Vet translated work to minimise errors, public agencies urged

Sim Ann tells of three types of oversight in translation, and efforts to tackle problem

Senior Minister of State for Communications and Information Sim Ann at a virtual dialogue yesterday to get more people to sign up as volunteer citizen translators to help pinpoint errors in government communication materials.
Senior Minister of State for Communications and Information Sim Ann at a virtual dialogue yesterday to get more people to sign up as volunteer citizen translators to help pinpoint errors in government communication materials.PHOTO: MCI

If material put out by a government agency has been translated but not vetted, public officers must assume that the work is not ready to be shown to the public, said Senior Minister of State for Communications and Information Sim Ann.

She gave this assurance of the efforts being made to minimise errors at a virtual dialogue yesterday as she outlined three types of oversight in translation that public officers must be aware of, even if they are not translators themselves.

These issues are: not finding the best translation companies for the job, an over-reliance on them to vet the finished product, and font compatibility issues, especially for Tamil and Chinese text.

Ms Sim, who is also chairman of the National Translation Committee, said in tackling these three issues, it became clear to the Ministry of Communications and Information (MCI) that it was not enough to instruct its information officers sent to different agencies on what to look out for, nor was it enough for permanent secretaries or the heads of statutory boards to be reminded.

This was because government communication materials are now handled by officers at many different levels, she noted. "And if so many officers are involved and not everyone understands the linguistic or technical pitfalls that might await them, we're just going to end up having to see the same kind of errors happen again and again."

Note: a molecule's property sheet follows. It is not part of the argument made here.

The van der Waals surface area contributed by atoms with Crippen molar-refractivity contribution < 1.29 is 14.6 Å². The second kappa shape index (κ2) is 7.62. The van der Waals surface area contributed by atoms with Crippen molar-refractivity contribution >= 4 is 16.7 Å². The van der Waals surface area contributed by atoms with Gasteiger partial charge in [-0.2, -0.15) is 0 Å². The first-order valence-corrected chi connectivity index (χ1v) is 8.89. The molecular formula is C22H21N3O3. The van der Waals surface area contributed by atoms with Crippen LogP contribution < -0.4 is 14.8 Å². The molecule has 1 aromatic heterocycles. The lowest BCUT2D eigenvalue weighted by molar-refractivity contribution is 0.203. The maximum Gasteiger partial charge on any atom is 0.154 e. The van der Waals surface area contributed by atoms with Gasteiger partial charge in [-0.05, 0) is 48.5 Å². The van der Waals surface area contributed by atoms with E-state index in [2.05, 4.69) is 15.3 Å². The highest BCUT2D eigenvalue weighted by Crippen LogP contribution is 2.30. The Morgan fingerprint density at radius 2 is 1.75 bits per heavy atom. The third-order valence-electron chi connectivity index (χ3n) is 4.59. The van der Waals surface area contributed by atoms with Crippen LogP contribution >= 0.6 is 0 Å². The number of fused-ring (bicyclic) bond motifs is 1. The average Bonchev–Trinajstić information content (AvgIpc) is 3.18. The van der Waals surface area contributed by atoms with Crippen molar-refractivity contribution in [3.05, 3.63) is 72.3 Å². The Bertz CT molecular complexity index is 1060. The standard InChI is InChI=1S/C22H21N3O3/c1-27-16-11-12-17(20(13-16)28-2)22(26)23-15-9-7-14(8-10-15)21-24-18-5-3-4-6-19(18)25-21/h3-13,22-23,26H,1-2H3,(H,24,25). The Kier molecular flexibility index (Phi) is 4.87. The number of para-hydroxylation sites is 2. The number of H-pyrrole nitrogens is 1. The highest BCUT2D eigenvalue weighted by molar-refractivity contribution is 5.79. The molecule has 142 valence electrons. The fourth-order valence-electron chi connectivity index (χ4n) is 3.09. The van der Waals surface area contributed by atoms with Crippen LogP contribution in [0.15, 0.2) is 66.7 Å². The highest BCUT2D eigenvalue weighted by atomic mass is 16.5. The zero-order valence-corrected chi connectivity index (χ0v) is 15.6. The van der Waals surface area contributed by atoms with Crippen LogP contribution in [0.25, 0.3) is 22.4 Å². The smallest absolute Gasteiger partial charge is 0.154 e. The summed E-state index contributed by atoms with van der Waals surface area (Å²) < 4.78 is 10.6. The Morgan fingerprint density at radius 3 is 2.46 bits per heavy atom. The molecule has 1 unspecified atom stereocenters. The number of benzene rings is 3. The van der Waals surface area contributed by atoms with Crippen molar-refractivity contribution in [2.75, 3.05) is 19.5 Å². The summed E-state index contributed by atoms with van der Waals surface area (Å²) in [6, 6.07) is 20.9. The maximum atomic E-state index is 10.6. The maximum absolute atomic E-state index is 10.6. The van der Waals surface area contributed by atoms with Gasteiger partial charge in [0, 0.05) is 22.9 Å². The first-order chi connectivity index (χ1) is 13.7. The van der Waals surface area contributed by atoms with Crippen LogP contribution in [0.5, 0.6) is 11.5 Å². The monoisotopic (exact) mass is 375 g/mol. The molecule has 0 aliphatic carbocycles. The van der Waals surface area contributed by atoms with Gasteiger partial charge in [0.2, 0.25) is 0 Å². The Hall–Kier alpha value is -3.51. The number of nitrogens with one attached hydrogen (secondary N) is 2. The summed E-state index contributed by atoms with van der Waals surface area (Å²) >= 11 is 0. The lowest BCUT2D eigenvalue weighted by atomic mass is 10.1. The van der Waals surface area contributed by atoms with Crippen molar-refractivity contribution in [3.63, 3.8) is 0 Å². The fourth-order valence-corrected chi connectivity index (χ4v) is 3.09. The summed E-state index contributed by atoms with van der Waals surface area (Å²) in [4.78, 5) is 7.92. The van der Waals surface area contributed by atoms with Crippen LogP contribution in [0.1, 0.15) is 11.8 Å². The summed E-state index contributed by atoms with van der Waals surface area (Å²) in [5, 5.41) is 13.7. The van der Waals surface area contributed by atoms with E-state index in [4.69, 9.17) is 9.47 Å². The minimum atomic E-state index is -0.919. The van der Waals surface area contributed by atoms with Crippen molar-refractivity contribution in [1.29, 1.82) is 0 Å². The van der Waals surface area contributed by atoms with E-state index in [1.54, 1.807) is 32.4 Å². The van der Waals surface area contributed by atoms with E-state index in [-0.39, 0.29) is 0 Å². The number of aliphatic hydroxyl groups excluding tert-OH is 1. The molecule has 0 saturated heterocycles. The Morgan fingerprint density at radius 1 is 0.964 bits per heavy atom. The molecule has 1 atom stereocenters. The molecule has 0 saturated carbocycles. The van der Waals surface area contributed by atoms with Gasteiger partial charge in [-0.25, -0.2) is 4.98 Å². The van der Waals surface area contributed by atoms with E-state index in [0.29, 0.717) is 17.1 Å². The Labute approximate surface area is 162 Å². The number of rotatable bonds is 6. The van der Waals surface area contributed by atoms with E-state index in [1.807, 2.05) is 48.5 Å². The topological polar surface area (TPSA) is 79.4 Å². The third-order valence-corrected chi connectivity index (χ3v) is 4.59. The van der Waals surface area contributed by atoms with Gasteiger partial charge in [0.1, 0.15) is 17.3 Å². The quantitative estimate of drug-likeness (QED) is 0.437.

Public officers need to be aware that some text that may appear as Tamil may not be so, and someone proficient in the language must look at it, she said.

"And if you haven't found someone to vet, you have to assume that this work is not safe to be published, or that it's not safe to be shown to the public," she added.

Ms Sim was addressing a question from a participant who asked what can be done about translation errors that occur in government publicity materials.

Yesterday's dialogue saw about 110 participants from the Tamil-and Malay-speaking communities.

A similar dialogue for Mandarin speakers last week was attended by more than 600 people.

The dialogues were part of an effort to get more members of the public to sign up as volunteer citizen translators to help identify errors in government communication materials and provide suggestions to refine translations, as well as for MCI to get feedback on translation issues that the public might be concerned about.

Among the issues raised were how the target audience should be kept in mind when translating materials, and whether it was possible for media outlets to standardise the use of certain terms.

Also present were two National Translation Committee members: Parliamentary Secretary for Health Rahayu Mahzam, and Sembawang GRC MP Vikram Nair.

Mr Nair said problems like gibberish text and errors still top the concerns for the Tamil community, followed by the standardisation of terms used by different sources.

Ms Rahayu said one challenge was ensuring that translations reflect the nuances of the culture. She said of the concerns raised: "I think it reflects our common desire to give stature to our mother tongue and maintain its use and sanctity within the community."

A version of this article appeared in the print edition of The Straits Times on January 27, 2021, with the headline 'Vet translated work to minimise errors, public agencies urged'. Subscribe